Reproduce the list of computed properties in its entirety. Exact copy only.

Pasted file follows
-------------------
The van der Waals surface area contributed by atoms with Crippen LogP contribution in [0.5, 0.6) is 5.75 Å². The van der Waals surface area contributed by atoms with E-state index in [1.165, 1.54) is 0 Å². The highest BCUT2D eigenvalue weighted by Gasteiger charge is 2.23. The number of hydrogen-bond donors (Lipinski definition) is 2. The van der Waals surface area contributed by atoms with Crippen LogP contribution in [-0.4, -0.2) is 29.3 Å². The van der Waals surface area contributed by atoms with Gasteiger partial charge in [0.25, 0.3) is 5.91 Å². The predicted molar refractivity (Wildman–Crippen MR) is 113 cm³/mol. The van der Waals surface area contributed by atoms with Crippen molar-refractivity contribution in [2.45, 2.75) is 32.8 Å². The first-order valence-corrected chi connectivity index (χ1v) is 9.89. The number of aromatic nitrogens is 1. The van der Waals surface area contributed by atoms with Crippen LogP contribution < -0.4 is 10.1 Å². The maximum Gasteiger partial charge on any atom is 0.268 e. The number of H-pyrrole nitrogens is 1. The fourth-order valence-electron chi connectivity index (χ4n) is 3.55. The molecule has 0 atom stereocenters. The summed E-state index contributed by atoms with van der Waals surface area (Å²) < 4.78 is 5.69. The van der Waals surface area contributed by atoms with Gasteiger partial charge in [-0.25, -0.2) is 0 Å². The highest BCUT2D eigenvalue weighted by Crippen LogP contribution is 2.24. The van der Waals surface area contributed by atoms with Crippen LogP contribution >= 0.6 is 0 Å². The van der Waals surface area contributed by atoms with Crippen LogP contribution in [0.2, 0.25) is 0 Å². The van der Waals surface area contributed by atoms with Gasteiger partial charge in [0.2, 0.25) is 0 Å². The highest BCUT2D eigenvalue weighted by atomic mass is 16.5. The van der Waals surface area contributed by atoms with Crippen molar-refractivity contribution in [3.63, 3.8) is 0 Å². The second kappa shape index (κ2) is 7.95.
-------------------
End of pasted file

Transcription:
The van der Waals surface area contributed by atoms with Crippen LogP contribution in [0.5, 0.6) is 5.75 Å². The van der Waals surface area contributed by atoms with E-state index in [1.165, 1.54) is 0 Å². The highest BCUT2D eigenvalue weighted by Gasteiger charge is 2.23. The number of hydrogen-bond donors (Lipinski definition) is 2. The van der Waals surface area contributed by atoms with Crippen LogP contribution in [-0.4, -0.2) is 29.3 Å². The van der Waals surface area contributed by atoms with Gasteiger partial charge in [0.25, 0.3) is 5.91 Å². The predicted molar refractivity (Wildman–Crippen MR) is 113 cm³/mol. The van der Waals surface area contributed by atoms with Crippen molar-refractivity contribution in [2.45, 2.75) is 32.8 Å². The first-order valence-corrected chi connectivity index (χ1v) is 9.89. The number of aromatic nitrogens is 1. The van der Waals surface area contributed by atoms with Crippen LogP contribution < -0.4 is 10.1 Å². The maximum Gasteiger partial charge on any atom is 0.268 e. The number of H-pyrrole nitrogens is 1. The fourth-order valence-electron chi connectivity index (χ4n) is 3.55. The molecule has 0 atom stereocenters. The summed E-state index contributed by atoms with van der Waals surface area (Å²) < 4.78 is 5.69. The van der Waals surface area contributed by atoms with Gasteiger partial charge in [-0.25, -0.2) is 0 Å². The highest BCUT2D eigenvalue weighted by Crippen LogP contribution is 2.24. The van der Waals surface area contributed by atoms with Crippen LogP contribution >= 0.6 is 0 Å². The van der Waals surface area contributed by atoms with Crippen LogP contribution in [0.2, 0.25) is 0 Å². The van der Waals surface area contributed by atoms with Gasteiger partial charge in [0.2, 0.25) is 0 Å². The highest BCUT2D eigenvalue weighted by atomic mass is 16.5. The van der Waals surface area contributed by atoms with Crippen molar-refractivity contribution in [3.63, 3.8) is 0 Å². The second kappa shape index (κ2) is 7.95.